Mr. Bush is hoping to put behind America and its allies lingering ill-will over the war in Iraq, and recruit much-needed help in bringing peace and democracy to that country, reports CBS News Senior White House Correspondent Bill Plante.
Brussels — home of the European Union and NATO — is girding for two days of protest aimed at denying European cooperation with the United States.
Deep differences remain on other issues, from the Mideast, to the environment, to Europe's plans to resume arms sales to China.
The deepest division is over how to deal with Iran. The United States has been highly critical of European negotiations to curb the Iranian nuclear program. Washington wants to take the issue to the United Nations.
Mr. Bush, in a speech Monday, will urge allies to work together to advance freedom and democracy, particularly in the Middle East, White House press secretary Scott McClellan said on Air Force One as Mr. Bush flew here. Mr. Bush also will urge support for the Iraqi people.
"He'll talk about how this is a time to move beyond past differences and work in unity. He'll talk about our strong friendship, our shared history and our common values are what unite us," McClellan said.
Hoping to set a more conciliatory tone for his second term, Mr. Bush will meet over five days with some of his toughest critics: French President Jacques Chirac and German Chancellor Gerhard Schroeder, both of whom fiercely opposed the U.S. led invasion.
Mr. Bush also will see Russian President Vladimir Putin, who has alarmed the West with Moscow's retreat from democracy.
An alliance of 88 environmental, human rights, peace and other groups planned two days of protests in Brussels, beginning Monday, to demand "no European complicity" in a U.S.-designed world order.
Brussels police readied 2,500 officers — 1,000 more than the usual number for the three or four summit meetings that bring European Union leaders to the Belgian capital every year.
While seeking to move past old divisions, Mr. Bush and European leaders still face major differences.
Washington strongly opposes Europe's plans to lift a 15-year-old arms embargo against China. Mr. Bush has been cool toward Europe's negotiations to persuade Iran to abandon its suspected nuclear weapons program. The White House prefers asking the U.N. Nations Security Council to punish Tehran.
Hard feelings linger from Mr. Bush's opposition to the Kyoto climate change treaty and the International Criminal Court.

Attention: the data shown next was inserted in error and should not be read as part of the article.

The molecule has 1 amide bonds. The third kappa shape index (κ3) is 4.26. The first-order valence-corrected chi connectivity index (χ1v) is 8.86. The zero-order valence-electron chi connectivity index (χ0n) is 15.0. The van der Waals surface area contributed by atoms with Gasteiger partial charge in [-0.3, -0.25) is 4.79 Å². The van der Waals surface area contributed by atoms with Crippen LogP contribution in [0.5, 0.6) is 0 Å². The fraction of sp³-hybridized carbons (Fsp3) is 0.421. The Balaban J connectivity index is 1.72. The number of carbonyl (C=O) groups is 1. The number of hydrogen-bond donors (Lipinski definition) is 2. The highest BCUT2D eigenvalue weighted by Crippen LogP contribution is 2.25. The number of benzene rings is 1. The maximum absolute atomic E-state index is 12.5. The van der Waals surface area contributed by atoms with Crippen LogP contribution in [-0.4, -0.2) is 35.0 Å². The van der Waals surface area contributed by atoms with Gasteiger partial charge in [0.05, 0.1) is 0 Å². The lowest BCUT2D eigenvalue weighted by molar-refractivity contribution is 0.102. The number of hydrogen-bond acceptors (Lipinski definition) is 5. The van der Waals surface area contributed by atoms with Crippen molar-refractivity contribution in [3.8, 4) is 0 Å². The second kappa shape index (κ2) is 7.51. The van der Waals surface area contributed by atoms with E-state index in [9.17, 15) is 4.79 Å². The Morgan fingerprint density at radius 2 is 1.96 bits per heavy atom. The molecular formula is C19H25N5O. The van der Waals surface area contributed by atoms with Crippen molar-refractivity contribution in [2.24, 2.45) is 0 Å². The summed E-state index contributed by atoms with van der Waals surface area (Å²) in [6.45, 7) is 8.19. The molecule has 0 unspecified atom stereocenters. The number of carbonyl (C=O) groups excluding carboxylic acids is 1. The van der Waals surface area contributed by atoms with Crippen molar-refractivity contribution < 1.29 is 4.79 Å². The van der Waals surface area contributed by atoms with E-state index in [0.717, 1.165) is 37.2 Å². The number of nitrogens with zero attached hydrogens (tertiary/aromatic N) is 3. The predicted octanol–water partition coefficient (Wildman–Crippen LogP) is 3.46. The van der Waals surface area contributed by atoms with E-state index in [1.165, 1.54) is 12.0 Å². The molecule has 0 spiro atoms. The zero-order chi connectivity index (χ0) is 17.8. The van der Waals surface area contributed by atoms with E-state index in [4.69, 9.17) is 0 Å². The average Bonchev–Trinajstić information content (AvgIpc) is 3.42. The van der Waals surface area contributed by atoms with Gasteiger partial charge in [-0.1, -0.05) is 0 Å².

An issue where the allies may find common ground is a demand that Syria withdraw its forces from Lebanon — a declaration prompted by the assassination of a former prime minister, Rafik Hariri, in a massive bombing in Beirut.
Courting France, the president has a private dinner Monday night with Chirac.
On Tuesday, Mr. Bush is attending NATO and EU meetings. Wednesday finds the president in Mainz, Germany, for a meeting with Schroeder. The trip ends Thursday with talks with Putin in Slovakia.
Mr. Bush's talks with the Russian president are the most important of the trip, said Sen. Jay Rockefeller of West Virginia, the senior Democrat on the Senate Intelligence Committee.
Putin "has come out very recently and said the Iranians are not producing nuclear weapons, it's only nuclear power, and, therefore, he's going to go ahead and continue helping them. And I think that's a stern conversation they need to have," Rockefeller said in a broadcast interview.
The question on European minds is whether Mr. Bush, after offering olive branches during his visit, will put his conciliatory words into practice and engage in give-and-take diplomacy with allies. Many Europeans are skeptical.
"Clearly Bush has learned in his first term that there are limits to what America can do by itself," said Ivo Daalder, a European expert on the National Security Council staff during the Clinton administration.
"He only has to look at Iraq where 85 percent of the foreign troops, 90 percent of the casualties and 95 percent of the reconstruction dollars are American," Daalder said.
In a signal of unity, NATO is expected to announce Tuesday that all 26 allies finally have agreed to contribute to the alliance mission to train Iraq's armed forces, even though some will only work outside the country or just help cover costs.
The world's most powerful military alliance has struggled to find the 160 instructors it needs to complete the first phase of the operation, which offers training for senior officers within Baghdad's heavily guarded "Green Zone."
Across Europe, Mr. Bush is widely disliked. European perceptions of an arrogant America were symbolized for many people by photos of abuse at Iraq's Abu Ghraib prison.
The hard feelings were aggravated over the last four years by Defense Secretary Donald H. Rumsfeld's dismissal of Iraq critics as representing "old Europe" and then-national security adviser Condoleezza Rice's statement that France should be punished and Germany ignored for opposing Mr. Bush.
Rice has improved relations recently by making Europe her first destination after being sworn in as secretary of state. Rumsfeld, too, suggested he has turned a new leaf by saying his earlier criticism came from the "old Rumsfeld."